Everything was going smoothly. The train I’d boarded in the suburbs deposited me in downtown Philadelphia at 8:30 PM. Four minutes later the blazing neon sign of one of rock and roll’s heavenly venues, MilkBoy Philly, stared me in the face. I snapped its picture. Then I entered MilkBoy and climbed the stairs to the second floor music hall. A band was playing, undoubtedly the opening act. They were loud, man, loud. I stopped two stairs shy of the top and took in the scene, the little of it that I could make out. The place was so dark my eyes would’ve performed no worse in the dead of night in Amazonian jungles. One light, the only light anywhere near me, turned towards me. It was attached to the forehead of the keeper of the gate, the guy who used the light to check IDs and sell tickets at the top of the stairs, and maybe to do some mining in his spare moments. I couldn’t make out his face or body. “How’s it going? Didya find any promising coal seams tonight?” I almost started to say, but decided against it. In half an hour or so, no doubt, I’d be watching Israel Nash in concert. Destiny, which had begun spinning its threads five weeks earlier, was playing out. That’s a swell word, isn’t it? Destiny. How sweetly it rolls off the tongue.
Here’s where this little saga began: On the final night of our stay in Amsterdam in June, my wife Sandy and I had dinner in a great, intimate place named Tomaz. A gastropub is what we’d call it in the States, but I don’t know if that term is used in The City Of Canals And Marijuana. Hardly matters. Sandy drank wine, I downed a couple of beers, and we each had a steak dinner and, for dessert, a chocolately, moussey concoction. A delicious meal. Our waiter was the bistro’s owner. I didn’t ask his name, but maybe it’s Tomaz.
Anyway, Maybe It’s Tomaz is a music lover. Has been for decades, like me. As soon as Sandy and I sat down I was taken with the song playing in the restaurant. I commented on this to MIT. “That’s Israel Nash,” he said. The tune was the type that will carry you away on a long, spacey ride. MIT purposely had programmed it, via Spotify, because, as MIT told me, the music he liked best these days are the dreamy, atmospheric sorts that emerge from various just-so combinations of country, folk, rock, blues and sometimes other styles. And he mentioned two more practitioners of the amorphous genre whom, as with Nash, I’d heard of but knew next to nothing about: Harry Manx and Jonathan Wilson. MIT played multiple tracks by all of them for my listening pleasure. Between bites and between conversation with Sandy and MIT, I half-listened to the songs. And eventually Sandy and I bid our music-drenched host our adieus.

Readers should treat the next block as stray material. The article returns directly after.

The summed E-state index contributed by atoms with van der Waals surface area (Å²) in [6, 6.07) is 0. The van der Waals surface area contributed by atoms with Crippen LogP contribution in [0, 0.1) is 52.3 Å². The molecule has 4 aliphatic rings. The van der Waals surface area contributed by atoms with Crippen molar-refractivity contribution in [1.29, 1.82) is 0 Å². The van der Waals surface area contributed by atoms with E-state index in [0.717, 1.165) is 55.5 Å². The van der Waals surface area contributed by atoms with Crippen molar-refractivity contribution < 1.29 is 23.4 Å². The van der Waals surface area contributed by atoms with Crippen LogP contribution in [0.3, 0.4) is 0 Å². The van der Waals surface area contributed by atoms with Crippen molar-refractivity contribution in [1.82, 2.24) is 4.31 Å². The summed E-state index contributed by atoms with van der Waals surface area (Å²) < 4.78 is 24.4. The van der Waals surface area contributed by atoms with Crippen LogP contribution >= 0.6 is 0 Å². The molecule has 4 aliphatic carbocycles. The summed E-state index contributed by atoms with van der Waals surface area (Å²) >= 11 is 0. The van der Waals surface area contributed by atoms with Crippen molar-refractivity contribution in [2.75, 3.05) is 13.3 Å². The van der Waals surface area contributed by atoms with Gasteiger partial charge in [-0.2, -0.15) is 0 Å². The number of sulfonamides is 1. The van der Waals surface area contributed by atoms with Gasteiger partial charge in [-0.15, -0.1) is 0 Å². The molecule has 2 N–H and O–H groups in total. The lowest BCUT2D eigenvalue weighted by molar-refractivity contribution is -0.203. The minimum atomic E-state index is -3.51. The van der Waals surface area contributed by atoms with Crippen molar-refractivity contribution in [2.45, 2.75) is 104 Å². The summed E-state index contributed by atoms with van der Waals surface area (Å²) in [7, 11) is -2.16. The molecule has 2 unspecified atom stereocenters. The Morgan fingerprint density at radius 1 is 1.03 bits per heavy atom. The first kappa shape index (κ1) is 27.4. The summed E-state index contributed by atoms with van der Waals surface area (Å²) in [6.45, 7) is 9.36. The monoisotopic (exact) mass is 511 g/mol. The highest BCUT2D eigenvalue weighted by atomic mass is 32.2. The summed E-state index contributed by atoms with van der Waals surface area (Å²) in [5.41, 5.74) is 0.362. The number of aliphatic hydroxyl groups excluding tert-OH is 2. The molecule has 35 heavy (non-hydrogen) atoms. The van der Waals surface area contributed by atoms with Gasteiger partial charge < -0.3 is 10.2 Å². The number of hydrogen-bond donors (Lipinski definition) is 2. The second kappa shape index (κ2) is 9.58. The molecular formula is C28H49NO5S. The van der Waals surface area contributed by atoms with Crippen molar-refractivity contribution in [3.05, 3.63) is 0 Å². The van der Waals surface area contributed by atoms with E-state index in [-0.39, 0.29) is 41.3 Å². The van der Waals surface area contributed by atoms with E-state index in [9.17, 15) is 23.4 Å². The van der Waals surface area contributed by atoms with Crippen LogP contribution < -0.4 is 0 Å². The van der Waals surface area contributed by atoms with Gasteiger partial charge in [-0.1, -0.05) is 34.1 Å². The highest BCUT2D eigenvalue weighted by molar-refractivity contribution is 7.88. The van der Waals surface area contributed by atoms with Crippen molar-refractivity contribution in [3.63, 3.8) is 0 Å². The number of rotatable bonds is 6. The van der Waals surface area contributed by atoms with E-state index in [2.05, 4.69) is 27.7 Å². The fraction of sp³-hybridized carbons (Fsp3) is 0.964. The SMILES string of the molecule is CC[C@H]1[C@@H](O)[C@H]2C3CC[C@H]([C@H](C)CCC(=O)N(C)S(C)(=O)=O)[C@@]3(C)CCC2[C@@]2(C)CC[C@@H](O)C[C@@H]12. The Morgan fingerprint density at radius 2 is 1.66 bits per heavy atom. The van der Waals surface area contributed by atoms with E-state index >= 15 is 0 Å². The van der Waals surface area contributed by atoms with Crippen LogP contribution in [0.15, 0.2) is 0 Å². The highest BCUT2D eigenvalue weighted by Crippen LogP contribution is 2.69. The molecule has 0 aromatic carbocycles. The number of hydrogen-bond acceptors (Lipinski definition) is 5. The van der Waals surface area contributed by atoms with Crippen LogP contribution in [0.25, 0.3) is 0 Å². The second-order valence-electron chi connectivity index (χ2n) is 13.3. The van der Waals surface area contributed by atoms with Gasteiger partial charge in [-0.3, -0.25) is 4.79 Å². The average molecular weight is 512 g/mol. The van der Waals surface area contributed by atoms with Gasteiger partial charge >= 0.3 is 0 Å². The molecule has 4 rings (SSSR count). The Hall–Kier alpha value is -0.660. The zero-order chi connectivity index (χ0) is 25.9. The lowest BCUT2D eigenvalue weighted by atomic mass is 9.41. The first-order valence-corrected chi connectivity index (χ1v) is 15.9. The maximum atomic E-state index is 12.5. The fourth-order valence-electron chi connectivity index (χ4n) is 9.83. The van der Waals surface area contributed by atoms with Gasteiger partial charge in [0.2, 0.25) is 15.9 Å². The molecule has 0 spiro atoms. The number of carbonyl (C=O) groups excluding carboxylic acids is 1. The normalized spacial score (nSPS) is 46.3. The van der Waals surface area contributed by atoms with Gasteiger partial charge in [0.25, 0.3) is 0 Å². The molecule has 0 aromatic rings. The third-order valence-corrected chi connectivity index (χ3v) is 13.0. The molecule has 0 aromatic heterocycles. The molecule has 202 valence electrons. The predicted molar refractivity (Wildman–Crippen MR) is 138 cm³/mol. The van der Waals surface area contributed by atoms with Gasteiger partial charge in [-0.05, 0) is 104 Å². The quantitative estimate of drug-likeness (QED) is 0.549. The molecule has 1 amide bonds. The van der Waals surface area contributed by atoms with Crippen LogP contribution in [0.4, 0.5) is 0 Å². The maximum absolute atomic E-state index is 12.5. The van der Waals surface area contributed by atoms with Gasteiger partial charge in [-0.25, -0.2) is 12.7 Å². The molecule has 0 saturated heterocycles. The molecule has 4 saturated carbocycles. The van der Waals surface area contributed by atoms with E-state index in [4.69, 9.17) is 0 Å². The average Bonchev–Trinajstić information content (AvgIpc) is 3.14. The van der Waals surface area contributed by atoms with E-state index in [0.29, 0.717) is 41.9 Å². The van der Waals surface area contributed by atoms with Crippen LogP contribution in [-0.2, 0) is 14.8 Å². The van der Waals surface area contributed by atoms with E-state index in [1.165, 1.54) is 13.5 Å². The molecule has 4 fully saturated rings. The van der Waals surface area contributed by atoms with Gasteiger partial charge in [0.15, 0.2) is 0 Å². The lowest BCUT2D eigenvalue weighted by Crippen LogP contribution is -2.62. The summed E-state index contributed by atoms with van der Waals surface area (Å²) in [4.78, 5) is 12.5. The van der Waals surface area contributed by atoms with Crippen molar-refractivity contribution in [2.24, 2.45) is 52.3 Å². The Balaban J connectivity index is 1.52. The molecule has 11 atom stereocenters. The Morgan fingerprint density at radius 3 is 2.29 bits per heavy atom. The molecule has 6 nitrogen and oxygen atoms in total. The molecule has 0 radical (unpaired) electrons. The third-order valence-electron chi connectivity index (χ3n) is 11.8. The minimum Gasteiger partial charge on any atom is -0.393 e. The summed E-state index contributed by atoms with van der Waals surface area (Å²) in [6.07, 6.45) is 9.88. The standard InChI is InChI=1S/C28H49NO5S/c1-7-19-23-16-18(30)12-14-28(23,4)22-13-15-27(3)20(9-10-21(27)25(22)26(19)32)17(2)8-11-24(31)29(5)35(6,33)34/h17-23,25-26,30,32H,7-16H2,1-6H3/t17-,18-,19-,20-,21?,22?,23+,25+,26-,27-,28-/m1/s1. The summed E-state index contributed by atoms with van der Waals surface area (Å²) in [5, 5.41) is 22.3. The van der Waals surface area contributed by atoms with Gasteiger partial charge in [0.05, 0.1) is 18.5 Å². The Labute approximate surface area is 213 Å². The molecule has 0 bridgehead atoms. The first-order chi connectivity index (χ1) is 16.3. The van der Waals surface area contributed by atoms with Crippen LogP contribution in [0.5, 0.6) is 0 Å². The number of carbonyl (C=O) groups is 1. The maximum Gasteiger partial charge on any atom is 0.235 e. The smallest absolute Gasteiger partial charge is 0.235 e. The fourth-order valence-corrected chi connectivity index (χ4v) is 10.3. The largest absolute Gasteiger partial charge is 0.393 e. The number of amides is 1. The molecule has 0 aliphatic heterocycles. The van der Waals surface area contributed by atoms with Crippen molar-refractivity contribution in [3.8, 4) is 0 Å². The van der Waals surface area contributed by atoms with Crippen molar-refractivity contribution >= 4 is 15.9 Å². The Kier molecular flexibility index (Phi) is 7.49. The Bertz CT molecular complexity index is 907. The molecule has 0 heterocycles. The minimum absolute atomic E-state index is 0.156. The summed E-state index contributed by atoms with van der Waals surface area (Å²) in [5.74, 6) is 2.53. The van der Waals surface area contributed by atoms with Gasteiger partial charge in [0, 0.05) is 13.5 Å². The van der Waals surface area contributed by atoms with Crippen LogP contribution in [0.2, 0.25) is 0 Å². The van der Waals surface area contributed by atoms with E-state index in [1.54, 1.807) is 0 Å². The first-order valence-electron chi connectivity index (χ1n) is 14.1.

Back home in the States I did some barebones research into Messieurs Nash, Manx and Wilson and checked out a handful of their tunes on YouTube. What I heard sounded very good (click here and here and here for the smallest of samples). Perhaps I’d get to see one or more of them on stage some day. That would be nice, I thought. And then my short attention span kicked in and I moved on to other important topics, such as pondering how many new varieties of Cheez-Its I might give a whirl, and whether my shampooing regimen needed an update.
I should have seen it coming. A few weeks ago, checking out a local music website, the name Israel Nash jumped out at me. Good gawdalmighty, he would be at MilkBoy in three days, it indicated. And when, in the blink of an eye, the third day arrived I looked at MilkBoy’s website to see when the show would begin. The site said 7 PM. What? The last time a show began that early at a rock club was . . . well, never. Must be a misprint. I called MilkBoy for clarification. No answer. Called again and again and again. No one picked up. It figured.
But I had a good feeling all along. It wasn’t by chance that five weeks earlier I had heard, for the first time ever, a song by Israel Nash. And in a foreign land, no less. Some elusive guiding force had befriended me that night in MIT’s restaurant and was leading me to the proper culmination of the storyline. I was meant to see Israel Nash in concert. At MilkBoy.
“Who’s this? The opening act?” I inquired of the gatekeeper. The light attached to his forehead was tremendously focused. Only a few strands of illumination were able to make their ways sidewards. But those faint rays revealed to me that MilkBoy was incredibly packed with human bodies. That night, the phrase Standing Room Only didn’t apply. Standing Room Nearly Impossible did. Not only that, the air was thicker than thick with perspiration and other inspired body odors. Any high school gym’s boys’ locker room smelled a lot better.
“No, this is Israel Nash,” said the man with the light. “He has only half an hour left in his set. Do you have a ticket?”
“Uh,” I mumbled, and turned around. Down the stairs I went.
So, what’s the thrust of this story? Is there a moral? Something to be learned? Well, those questions usually are pretty much out of my league. I’m not all that bright. However, I have a half-decent answer in this case: When destiny appears to be knocking on your door, do what the man with the light would do — check its ID.
(Don’t be shy about adding your comments, or about sharing this article with others)